Pros: SQ, Build Quality, Price.
Cons: Rather simple accessories, but not a real issue at its price.
The Korean company really needs no introduction at this point. They have proven themselves as a capable IEM maker with a series of top of the line hybrid as well as some good sound yet budget friendly dynamic IEM. The new Altone 200 is the continuation of the company’s hybrid line of IEM, with a never-heard-of price point nonetheless. The best part? You are not getting lesser of SQ just because you are paying a cheap price.
Driver Units: Knowles' TWFK Double Balanced Armature + 8.0mm Single Dynamic Unit
Impedance: 22 ohm @ 1 kHz
Sensitivity: 105 dB @ 1 kHz
Power: 100 mW (Max)
Frequency Response: 20 Hz ~ 20 kHz
Connector: 3.5 mm / 24 K Gold coated L-Type Plug
Cord: PVC Round 1.2 M / Y-Type
Weight: 24 g
MSRP: USD$145 + USD$20 EMS Shipping
Packaging, Accessories and Build Quality
Since you are not getting lesser of a SQ, something else will have to give. In this case, the packaging is definitely not quite matching what the IEM can do. Same can be said to the accessories department as well. All you’ll get are the fairly basic silicone eartips of various size, a soft case, a pair of foam and a shirt clip. Not nearly as elaborate as the previous top model we have seen from T-PEOS, but I won’t really complain at this kind of price. The overall design is also simplified, where the removable cable design is, well, removed. But the overall build quality is still very solid, considered that the housing is still mainly made out of stainless steel like much of T-PEOS’s line-up. The good thing about the simplified design is that the earpieces are probably one of the smallest among all triple driver hybrid IEM, which is definitely not a bad thing comfort wise.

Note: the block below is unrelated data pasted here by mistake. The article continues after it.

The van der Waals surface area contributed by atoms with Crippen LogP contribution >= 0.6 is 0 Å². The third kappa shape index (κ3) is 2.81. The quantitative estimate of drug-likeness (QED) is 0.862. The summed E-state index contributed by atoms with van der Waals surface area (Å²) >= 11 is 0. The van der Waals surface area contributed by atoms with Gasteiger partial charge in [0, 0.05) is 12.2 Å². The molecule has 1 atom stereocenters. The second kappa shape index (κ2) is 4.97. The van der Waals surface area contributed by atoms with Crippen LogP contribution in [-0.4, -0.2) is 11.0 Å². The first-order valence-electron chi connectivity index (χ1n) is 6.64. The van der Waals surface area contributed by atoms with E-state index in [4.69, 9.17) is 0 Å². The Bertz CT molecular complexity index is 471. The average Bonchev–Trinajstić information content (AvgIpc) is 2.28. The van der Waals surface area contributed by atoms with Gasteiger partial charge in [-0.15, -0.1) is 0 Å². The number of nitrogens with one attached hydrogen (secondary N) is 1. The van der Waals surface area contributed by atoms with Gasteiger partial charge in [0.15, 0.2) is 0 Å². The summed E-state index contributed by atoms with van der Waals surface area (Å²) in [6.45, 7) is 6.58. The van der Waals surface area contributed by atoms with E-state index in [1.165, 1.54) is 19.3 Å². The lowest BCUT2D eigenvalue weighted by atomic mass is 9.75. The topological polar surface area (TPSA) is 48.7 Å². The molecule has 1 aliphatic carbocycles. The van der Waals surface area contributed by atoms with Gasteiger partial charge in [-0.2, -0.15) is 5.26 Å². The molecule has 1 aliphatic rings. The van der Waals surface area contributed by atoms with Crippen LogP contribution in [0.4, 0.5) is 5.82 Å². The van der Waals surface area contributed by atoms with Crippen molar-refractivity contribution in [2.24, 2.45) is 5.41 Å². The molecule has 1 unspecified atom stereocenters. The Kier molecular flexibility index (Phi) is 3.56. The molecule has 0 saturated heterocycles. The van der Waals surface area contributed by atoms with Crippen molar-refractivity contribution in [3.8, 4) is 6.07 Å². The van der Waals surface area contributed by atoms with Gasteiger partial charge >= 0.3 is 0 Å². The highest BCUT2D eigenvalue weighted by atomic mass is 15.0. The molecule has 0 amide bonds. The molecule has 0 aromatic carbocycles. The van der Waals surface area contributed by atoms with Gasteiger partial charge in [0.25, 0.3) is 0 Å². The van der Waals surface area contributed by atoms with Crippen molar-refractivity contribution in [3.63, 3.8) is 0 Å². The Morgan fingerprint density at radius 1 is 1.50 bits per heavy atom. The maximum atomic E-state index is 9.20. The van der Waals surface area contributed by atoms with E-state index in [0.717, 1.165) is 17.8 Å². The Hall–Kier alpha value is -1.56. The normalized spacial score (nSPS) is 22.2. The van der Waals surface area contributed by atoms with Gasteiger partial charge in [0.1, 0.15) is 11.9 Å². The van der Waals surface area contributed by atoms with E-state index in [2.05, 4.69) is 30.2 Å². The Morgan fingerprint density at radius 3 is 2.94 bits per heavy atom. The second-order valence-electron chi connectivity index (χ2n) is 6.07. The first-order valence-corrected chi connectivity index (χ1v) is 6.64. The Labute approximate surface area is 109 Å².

The sound signature of Altone 200 is warm and slightly sweet with very mild U-shaped frequency response. Bass reaches down deep, with just a small touch of rumble and quantity enough for most except for the most hardcore of basshead. Mid range is just a tab recessed compared to bass, though still retains quite a good amount of sweetness and texture while at the same time places the vocal just far enough to give good spaciousness but not enough to distance it from the listener. Treble reaches up quite well, but the upper extension is just a tab smooth and some of the top-end sparkle is missing. However, it still retains enough detail that you will almost never notice any missing of detail unless you are just switching from a bright and analytical set of headphone. Soundstage is fair. If its older brother the H-200 has a 3rd row seat in a theatre, I reckon Altone 200 is more like a 2nd row seat. It is not right in the face but you can certainly still feel the intimacy.
For the most part, the new Altone 200 is different from the older model (i.e. H-100 and H-200) in the sense that it exhibits the least ‘grand and open’ of a presentation, but not in a bad way. It is more upfront and intimate, and you probably won’t notice it as a 3 ways hybrid if you were not told. Those who don’t like the T-PEOS’ more V-shaped and opened sound in the past will more likely going to find Altone 200 enjoyable while those who do like the old sound signature shouldn’t feel abandoned either. While Altone 200 does have a more versatile sound signature that should better suited for different listening style and genre of music, the difference however doesn’t make Altone 200 a vastly better or worst sounding IEM when compared to the older flagship H-200. As with most IEM of this high calibre, you are really just looking (or listening, to be more precise) for the minute difference in presentation and how it fits to your taste rather than flaws in pure technical sense. It is more of an evolution of tuning, as opposed to a revolution of sound quality.
T-PEOS has made top quality IEM in the past, and continues so with the new Altone 200 – no surprise there. The true smasher here is however on the price. With a fraction of its competitors’ price, you are getting a tremendous amount of bang-for-the-bucks with an IEM that can compete in the top-tiers’ category. That’s, in every sense of the word, budget Hi-Fi at its best.
A thanks to T-PEOS for the review sample.